For that reason, I’m going Obi-Wan Kenobi on you. I think you either already know or will soon know what’s right for you. Ultimately, your camping style and your sense of comfort will answer that question. Nobody else’s answer matters.

We’ve stuck with the 1/2 ton for our 25’. Ours is a Tundra, but the principles apply universally. At times we’ve exceeded payload and Gross Vehicle Weight Rating. We never exceed Gross Combined, tire ratings or either axle weight rating. Your truck has better towing specs than the Tundra.

So, for me, I’d try what you’ve got first. Weigh your rig loaded for camping... take some easier trips first... get acquainted... check in with yourself. Check in here with the brain trust... it sometimes helpful and always amusing. Based on the approach you are taking and the thought you’ve applied I’m confident that the right answer for you will reveal itself.
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Old 10-30-2020, 08:38 PM   #18
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If you are going with option 3, donít choke. Go for the F-350. Few hundred bucks more and a good deal more payload.
Worth a look/see.
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Old 10-30-2020, 08:48 PM   #19
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Congratulations!

Hi Caroline, what an exciting time! Congratulations on your new FC28RB Twin. Great advice by all so far. Iím in agreement with your Option 1. You may find with a good WD hitch that your current F150 does the job just fine.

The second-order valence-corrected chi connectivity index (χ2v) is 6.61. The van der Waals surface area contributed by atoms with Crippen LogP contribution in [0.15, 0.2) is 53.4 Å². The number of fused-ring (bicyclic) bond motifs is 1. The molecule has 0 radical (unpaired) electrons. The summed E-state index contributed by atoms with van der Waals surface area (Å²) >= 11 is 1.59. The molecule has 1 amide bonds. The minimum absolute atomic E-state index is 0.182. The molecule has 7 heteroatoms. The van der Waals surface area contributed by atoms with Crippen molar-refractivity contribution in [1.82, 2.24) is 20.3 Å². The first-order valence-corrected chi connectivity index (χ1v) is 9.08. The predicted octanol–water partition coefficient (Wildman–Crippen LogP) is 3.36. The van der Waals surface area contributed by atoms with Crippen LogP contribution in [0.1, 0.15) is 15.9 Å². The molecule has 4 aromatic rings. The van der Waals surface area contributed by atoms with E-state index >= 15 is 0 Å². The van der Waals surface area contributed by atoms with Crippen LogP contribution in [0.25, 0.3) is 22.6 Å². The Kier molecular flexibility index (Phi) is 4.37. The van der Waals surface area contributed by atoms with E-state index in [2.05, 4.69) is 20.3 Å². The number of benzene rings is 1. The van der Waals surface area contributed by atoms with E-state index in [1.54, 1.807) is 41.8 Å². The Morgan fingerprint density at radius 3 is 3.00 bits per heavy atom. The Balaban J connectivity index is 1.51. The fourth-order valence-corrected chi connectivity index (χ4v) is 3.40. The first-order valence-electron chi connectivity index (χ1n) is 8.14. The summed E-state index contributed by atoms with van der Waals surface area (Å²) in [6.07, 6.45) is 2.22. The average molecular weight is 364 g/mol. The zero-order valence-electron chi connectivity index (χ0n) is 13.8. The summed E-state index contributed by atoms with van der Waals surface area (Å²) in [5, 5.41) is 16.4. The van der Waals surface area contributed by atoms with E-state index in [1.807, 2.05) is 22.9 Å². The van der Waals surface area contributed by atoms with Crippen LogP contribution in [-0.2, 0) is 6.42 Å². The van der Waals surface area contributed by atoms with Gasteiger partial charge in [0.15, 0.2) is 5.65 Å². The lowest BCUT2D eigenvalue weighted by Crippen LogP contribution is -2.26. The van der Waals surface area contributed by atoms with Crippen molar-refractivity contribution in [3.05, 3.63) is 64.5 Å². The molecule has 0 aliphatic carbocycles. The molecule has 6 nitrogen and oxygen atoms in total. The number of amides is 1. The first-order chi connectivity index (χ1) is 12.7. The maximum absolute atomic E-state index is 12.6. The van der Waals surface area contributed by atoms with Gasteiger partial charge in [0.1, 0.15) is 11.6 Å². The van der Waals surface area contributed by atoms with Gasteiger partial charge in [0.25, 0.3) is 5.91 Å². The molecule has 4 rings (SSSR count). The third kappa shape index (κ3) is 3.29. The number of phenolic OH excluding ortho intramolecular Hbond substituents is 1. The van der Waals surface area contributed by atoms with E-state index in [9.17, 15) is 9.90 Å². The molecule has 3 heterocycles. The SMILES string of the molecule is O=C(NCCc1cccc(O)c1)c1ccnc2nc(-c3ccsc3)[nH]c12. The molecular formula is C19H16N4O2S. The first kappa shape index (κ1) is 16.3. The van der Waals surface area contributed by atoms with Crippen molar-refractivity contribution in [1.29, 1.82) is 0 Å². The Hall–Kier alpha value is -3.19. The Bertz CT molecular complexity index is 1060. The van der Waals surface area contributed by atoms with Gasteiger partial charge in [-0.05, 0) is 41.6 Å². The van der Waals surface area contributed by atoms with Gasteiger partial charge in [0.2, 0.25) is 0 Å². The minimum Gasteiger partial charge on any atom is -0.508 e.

We had a RAM 1500 with much less payload and towed our 27í Globetrotter. The truck had plenty of power but after a trip to the CAT scales we discovered that we were within 100 lbs of being over the max rear axle rating. I can tell you ďpayload anxietyĒ can throw a wet blanket on your camping experience. Besides the numbers, I felt at times on the expressway that the trailer pushed the truck around.

We now have a RAM 2500 gas with 2940 lbs. of payload capacity and zero anxiety. The truck feels more planted (it should, weighing over 1000 lbs more than the 1500).

So, try what you have and see how it tows. You may find it does just fine. If not, no worries - move up a notch!

Enjoy your new Airstream and happy camping!
Jeff & Caryle
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Old 10-30-2020, 09:54 PM   #20
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Congrats!

Congrats on the new Airstream. We got our 28RBT (Flying Cloud) a year ago and love it. I think you will, too.

Your F150 has 1600+ lbs of payload. Not bad for a 1/2 ton. An F250 diesel will have payload in the 2200 lb neighborhood.

I measured the tongue weight on our 28 RBT and it came to about 900 lbs. when you hook up the weight distribution hitch, some of that 900 lbs will be transferred to the trailer wheels.... so not all of that 900 goes to the truck.

IF you don’t load the truck up with lots of stuff and set up the WD properly, you’ll most likely be fine.

I agree with the others that you should stand pat for now, get the truck, hitch and trailer set up and head for the CAT scales. Forget option #2.

We pull our AS with an F350 diesel. This is because we don’t travel light. Kayaks, e bikes, large cooler...maybe generator(s)...and the weight of a topper and cargo slide. But that’s us. Plus we’re retired and don’t use the F350 for daily commuting and would never consider taking it to downtown Atlanta��.

Have fun, watch your speed and following distance!